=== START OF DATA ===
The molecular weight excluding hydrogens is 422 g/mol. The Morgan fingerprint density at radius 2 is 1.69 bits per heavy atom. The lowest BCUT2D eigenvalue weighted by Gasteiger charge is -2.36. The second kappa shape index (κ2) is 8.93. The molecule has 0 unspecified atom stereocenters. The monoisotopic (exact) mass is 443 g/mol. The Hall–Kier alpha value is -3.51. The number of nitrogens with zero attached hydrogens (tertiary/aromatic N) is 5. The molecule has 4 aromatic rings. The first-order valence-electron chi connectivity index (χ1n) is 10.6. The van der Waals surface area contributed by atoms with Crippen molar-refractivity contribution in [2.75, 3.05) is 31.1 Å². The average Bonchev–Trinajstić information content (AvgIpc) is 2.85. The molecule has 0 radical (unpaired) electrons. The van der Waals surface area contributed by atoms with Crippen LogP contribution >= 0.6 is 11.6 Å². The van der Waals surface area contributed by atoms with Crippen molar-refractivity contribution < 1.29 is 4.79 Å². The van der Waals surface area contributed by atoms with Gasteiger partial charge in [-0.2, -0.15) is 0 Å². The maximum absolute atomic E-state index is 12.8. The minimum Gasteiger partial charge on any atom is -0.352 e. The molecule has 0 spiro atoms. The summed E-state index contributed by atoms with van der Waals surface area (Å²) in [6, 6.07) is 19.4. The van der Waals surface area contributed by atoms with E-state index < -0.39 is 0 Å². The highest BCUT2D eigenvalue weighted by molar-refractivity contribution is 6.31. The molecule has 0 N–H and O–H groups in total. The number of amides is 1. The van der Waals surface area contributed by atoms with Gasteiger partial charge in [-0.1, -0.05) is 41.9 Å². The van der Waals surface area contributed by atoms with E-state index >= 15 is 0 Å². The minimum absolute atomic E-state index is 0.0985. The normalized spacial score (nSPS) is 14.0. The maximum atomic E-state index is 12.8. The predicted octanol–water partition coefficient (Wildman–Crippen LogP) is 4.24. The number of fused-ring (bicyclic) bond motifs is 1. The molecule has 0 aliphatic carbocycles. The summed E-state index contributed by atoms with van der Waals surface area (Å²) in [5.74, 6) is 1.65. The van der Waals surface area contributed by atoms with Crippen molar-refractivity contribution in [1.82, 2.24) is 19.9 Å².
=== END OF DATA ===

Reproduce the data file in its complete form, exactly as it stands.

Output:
The molecular weight excluding hydrogens is 422 g/mol. The Morgan fingerprint density at radius 2 is 1.69 bits per heavy atom. The lowest BCUT2D eigenvalue weighted by Gasteiger charge is -2.36. The second kappa shape index (κ2) is 8.93. The molecule has 0 unspecified atom stereocenters. The monoisotopic (exact) mass is 443 g/mol. The Hall–Kier alpha value is -3.51. The number of nitrogens with zero attached hydrogens (tertiary/aromatic N) is 5. The molecule has 4 aromatic rings. The first-order valence-electron chi connectivity index (χ1n) is 10.6. The van der Waals surface area contributed by atoms with Crippen molar-refractivity contribution in [2.75, 3.05) is 31.1 Å². The average Bonchev–Trinajstić information content (AvgIpc) is 2.85. The molecule has 0 radical (unpaired) electrons. The van der Waals surface area contributed by atoms with Crippen LogP contribution >= 0.6 is 11.6 Å². The van der Waals surface area contributed by atoms with Crippen molar-refractivity contribution < 1.29 is 4.79 Å². The van der Waals surface area contributed by atoms with Gasteiger partial charge in [-0.2, -0.15) is 0 Å². The maximum absolute atomic E-state index is 12.8. The minimum Gasteiger partial charge on any atom is -0.352 e. The molecule has 0 spiro atoms. The summed E-state index contributed by atoms with van der Waals surface area (Å²) in [6, 6.07) is 19.4. The van der Waals surface area contributed by atoms with E-state index < -0.39 is 0 Å². The highest BCUT2D eigenvalue weighted by molar-refractivity contribution is 6.31. The molecule has 0 N–H and O–H groups in total. The number of amides is 1. The van der Waals surface area contributed by atoms with Gasteiger partial charge in [-0.1, -0.05) is 41.9 Å². The van der Waals surface area contributed by atoms with E-state index >= 15 is 0 Å². The minimum absolute atomic E-state index is 0.0985. The normalized spacial score (nSPS) is 14.0. The maximum atomic E-state index is 12.8. The predicted octanol–water partition coefficient (Wildman–Crippen LogP) is 4.24. The number of fused-ring (bicyclic) bond motifs is 1. The molecule has 0 aliphatic carbocycles. The summed E-state index contributed by atoms with van der Waals surface area (Å²) in [5.74, 6) is 1.65. The van der Waals surface area contributed by atoms with Crippen molar-refractivity contribution in [1.82, 2.24) is 19.9 Å².